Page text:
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Low Pa. child care demand hints at harsh realities

Plus, Pa. public pensions dump their Russian investments.


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Your Postmaster: Colin Deppen
March 7, 2022
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Plummeting demand, financial relief, Russian divestment, derailment verdict, pandemic tests, conflict concern, and The Wonders. It's Monday.
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Enrollment in a program that helps Pennsylvania families find affordable child care has fallen to a record low during the COVID-19 pandemic, suggesting low-income parents, and particularly women, continue to face a difficult choice between earning a paycheck and caring for their children.

Spotlight PA and WESA report enrollment in the state's Child Care Works program has fallen from about 114,000 in March 2020 to less than 89,000 in January 2022, according to the Wolf administration. That's a 22% drop. A waitlist that stretched into the thousands before COVID is down to zero.

No one knows exactly what's behind the drop, but Tracey Campanini, of the state's Office of Child Development and Early Learning, said staffing shortages at child care centers and the rise of remote work could be factors.

During the pandemic, state officials pumped hundreds of millions of federal relief dollars into the program, but they've resisted calls to spend millions more advertising it, saying doing so wasn't necessary or cost-effective. 

THE CONTEXT: Gioia Maynor, a single mom who lives outside Pittsburgh, says the program lowered her child care costs by hundreds of dollars a month and that she couldn't hold down her current job without it.

But the program's requirement that participating parents work at least 20 hours a week or meet similar requirements if they are in school or a training program is an added barrier for others in need of the service. 

Jordan Klingensmith said her family can't afford full-price child care, but her boyfriend also can't start a job without having child care lined up first.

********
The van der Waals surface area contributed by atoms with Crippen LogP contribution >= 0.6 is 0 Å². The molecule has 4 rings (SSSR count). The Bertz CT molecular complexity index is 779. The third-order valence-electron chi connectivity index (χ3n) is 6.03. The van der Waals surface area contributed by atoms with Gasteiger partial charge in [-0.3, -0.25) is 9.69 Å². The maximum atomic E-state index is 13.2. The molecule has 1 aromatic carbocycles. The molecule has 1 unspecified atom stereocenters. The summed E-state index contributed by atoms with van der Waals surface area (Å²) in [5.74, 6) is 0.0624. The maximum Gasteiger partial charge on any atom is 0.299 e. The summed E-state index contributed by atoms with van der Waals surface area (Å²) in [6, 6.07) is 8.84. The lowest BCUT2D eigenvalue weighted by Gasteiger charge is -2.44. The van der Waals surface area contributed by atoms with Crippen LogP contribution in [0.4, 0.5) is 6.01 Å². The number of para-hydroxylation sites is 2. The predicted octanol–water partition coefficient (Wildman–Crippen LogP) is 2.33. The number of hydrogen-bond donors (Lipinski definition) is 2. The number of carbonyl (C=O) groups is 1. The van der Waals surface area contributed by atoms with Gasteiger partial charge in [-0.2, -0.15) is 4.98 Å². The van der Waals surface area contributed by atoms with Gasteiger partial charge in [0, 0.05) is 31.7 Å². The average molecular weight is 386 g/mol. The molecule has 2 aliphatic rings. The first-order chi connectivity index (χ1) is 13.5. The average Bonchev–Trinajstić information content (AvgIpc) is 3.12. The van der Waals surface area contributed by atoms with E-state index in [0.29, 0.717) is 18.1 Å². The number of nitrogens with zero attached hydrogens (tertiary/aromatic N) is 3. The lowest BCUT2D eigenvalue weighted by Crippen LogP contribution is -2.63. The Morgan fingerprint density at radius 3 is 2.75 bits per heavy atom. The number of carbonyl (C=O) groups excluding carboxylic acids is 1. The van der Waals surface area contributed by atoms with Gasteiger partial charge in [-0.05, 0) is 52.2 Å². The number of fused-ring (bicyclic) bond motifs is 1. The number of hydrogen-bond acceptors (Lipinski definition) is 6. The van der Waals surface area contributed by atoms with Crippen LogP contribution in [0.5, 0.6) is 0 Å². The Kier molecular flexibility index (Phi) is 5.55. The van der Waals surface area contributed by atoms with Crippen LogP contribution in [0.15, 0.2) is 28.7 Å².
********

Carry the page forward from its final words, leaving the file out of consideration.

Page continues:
Peter Zurflieh, an attorney with the Community Justice Project, a statewide legal aid group, said that dilemma feeds a dangerous cycle of poverty.

"I bumped over, the other one of us could've bumped over and ran against Cartwright and it would've been all hands on deck to defeat Cartwright."

—U.S. Rep. Fred Keller (R., Pa.) referring to U.S. Rep. Dan Meuser (R., Pa.) who has upset some in his own party by declining to run in a new district
A golf course at Nemacolin Resort, as painted by @lindatorbert1Send us your gems, use #PAGems on Instagram, or tag us @spotlightpennsylvania.
AID OPENING: Gov. Tom Wolf wants to spend some $1.7 billion in unspent federal aid money on immediate relief for households and businesses, including one-time payments of up to $2,000 to qualifying individuals and families. And while Republicans have resisted tapping into the unspent aid, the Morning Call reports a top Senate Republican signals Wolf's proposal may not be entirely out of the question.

SOLD OFF: Pennsylvania's massive pension fund for public school employees will sell off between $270 million and $300 million in assets out of Russia and Belarus, calling any investment in the countries "an unacceptable risk" amid their invasion of Ukraine. Capital-Star reports a separate retirement fund for state employees will dump $20 million in Russian stocks and $1.68 million in private equity investments.